photo: Yannick Grandmot
I’ve had the great pleasure to be working with Dana Gingras and her dance company Animals of Distinction on a new piece called Heart as Arena.
Here’s a little teaser of what we’re up to:
How far is far away? Wireless transmission is a paradox of intimacy and distance. In “Out of the Dark: Notes on the Nobodies of Radio Art” (1992), Gregory Whitehead writes that radio involves “staging an intricate game of position, a game that unfolds among far-flung bodies, for the most part unknown to each other”. For Heart as Arena, this game of position involves bodies and radios playing on stage, bodies in the audience, signals passing through the theatre from local or distant stations as well as mobile phones and wireless systems on all bands, the built environment of the city and its electrical currents. Using a multi-channel micro-watt radio system, radio becomes a frame for a series of relationships, near and far, where visible gestures meet invisible electro-magnetic interactions; a circuit built, played with, and played within.
We are immersed daily in a welter of signal, so tonight our interest centers on resonant bodies traversing the volatile nocturnal radio landscape in search of elusive union, tuning in to songs full of desire for love and comfort, the most mortal dreams of all. Bodies serve as antennas, and receivers become transmitters. What we find is that there is no such thing as dead air: the radio landscape is alive though connections are fragile and prone to interference, urgently vibrating with activity, temporary but resonantly human.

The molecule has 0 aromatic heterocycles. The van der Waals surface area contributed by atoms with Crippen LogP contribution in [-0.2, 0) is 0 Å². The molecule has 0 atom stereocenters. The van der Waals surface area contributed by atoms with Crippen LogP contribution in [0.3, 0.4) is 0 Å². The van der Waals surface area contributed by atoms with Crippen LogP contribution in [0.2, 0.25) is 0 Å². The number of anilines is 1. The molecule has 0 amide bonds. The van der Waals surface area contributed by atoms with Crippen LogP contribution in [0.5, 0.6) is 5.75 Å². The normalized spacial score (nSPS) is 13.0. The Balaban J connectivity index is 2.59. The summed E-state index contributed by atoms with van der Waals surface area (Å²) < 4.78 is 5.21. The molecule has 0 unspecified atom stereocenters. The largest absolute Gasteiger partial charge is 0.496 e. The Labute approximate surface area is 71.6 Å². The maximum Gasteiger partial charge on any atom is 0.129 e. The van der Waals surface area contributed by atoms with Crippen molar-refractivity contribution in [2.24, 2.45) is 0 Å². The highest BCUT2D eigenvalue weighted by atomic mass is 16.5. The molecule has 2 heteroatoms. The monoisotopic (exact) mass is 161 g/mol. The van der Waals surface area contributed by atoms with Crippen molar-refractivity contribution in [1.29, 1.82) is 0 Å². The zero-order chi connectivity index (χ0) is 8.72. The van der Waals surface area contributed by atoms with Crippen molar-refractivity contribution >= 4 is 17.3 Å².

The work is conceived and choreographed by Dana Gingras, and features performers Sarah Doucet (Toronto), Shay Kuebler (Vancouver), Amber Funk Barton (Vancouver), Masaharu Imazu (Montreal/Japan) and Dana Gingras (Vancouver/Montreal). Creative collaborators include radio artist Anna Friz (Montreal/Chicago), sound and lighting artist Mikko Hynninen (Finland), dramaturge Ruth Little (England).
As you may guess, there are lots of radios in this show, beautiful transistors from the mid-’60s to the late-’70s. A veritable landscape of radios, as well as a landscape of radio sound. I’ll post more photos once we arrive in Vancouver. For me this is a wonderful opportunity to extend the work with multi-channel radio sculpture into a theatre setting, so radios act as environment, sculpture, and scenography; while the material conditions of radiophonic communication have been physicalized in the choreography.
For those not in Vancouver, fear not! Heart as Arena will be touring to many Canadian cities in the next year, including Ottawa (National Arts Centre), Montréal (L’Agora de la danse), Edmonton, Lennoxville, Quebec City, and hopefully points beyond.